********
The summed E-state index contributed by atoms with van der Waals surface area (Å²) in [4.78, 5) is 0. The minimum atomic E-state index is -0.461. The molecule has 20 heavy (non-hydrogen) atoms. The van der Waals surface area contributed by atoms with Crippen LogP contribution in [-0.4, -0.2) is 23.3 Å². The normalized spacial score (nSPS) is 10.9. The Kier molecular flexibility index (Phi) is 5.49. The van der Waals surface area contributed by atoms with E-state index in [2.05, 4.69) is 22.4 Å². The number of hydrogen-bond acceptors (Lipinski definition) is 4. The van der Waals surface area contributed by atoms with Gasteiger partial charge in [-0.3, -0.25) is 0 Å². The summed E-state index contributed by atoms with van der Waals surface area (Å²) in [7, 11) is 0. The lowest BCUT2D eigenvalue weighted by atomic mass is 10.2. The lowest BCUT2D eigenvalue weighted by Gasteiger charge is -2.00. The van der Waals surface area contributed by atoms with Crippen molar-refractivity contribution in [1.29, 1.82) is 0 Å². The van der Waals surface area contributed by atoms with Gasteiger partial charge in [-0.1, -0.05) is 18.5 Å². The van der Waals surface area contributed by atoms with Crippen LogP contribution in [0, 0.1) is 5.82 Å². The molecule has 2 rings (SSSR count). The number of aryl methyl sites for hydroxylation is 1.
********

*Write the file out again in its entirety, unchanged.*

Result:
The summed E-state index contributed by atoms with van der Waals surface area (Å²) in [4.78, 5) is 0. The minimum atomic E-state index is -0.461. The molecule has 20 heavy (non-hydrogen) atoms. The van der Waals surface area contributed by atoms with Crippen LogP contribution in [-0.4, -0.2) is 23.3 Å². The normalized spacial score (nSPS) is 10.9. The Kier molecular flexibility index (Phi) is 5.49. The van der Waals surface area contributed by atoms with E-state index in [2.05, 4.69) is 22.4 Å². The number of hydrogen-bond acceptors (Lipinski definition) is 4. The van der Waals surface area contributed by atoms with Gasteiger partial charge in [-0.3, -0.25) is 0 Å². The summed E-state index contributed by atoms with van der Waals surface area (Å²) in [7, 11) is 0. The lowest BCUT2D eigenvalue weighted by atomic mass is 10.2. The lowest BCUT2D eigenvalue weighted by Gasteiger charge is -2.00. The van der Waals surface area contributed by atoms with Crippen molar-refractivity contribution in [1.29, 1.82) is 0 Å². The van der Waals surface area contributed by atoms with Gasteiger partial charge in [-0.1, -0.05) is 18.5 Å². The van der Waals surface area contributed by atoms with Crippen LogP contribution in [0, 0.1) is 5.82 Å². The molecule has 2 rings (SSSR count). The number of aryl methyl sites for hydroxylation is 1.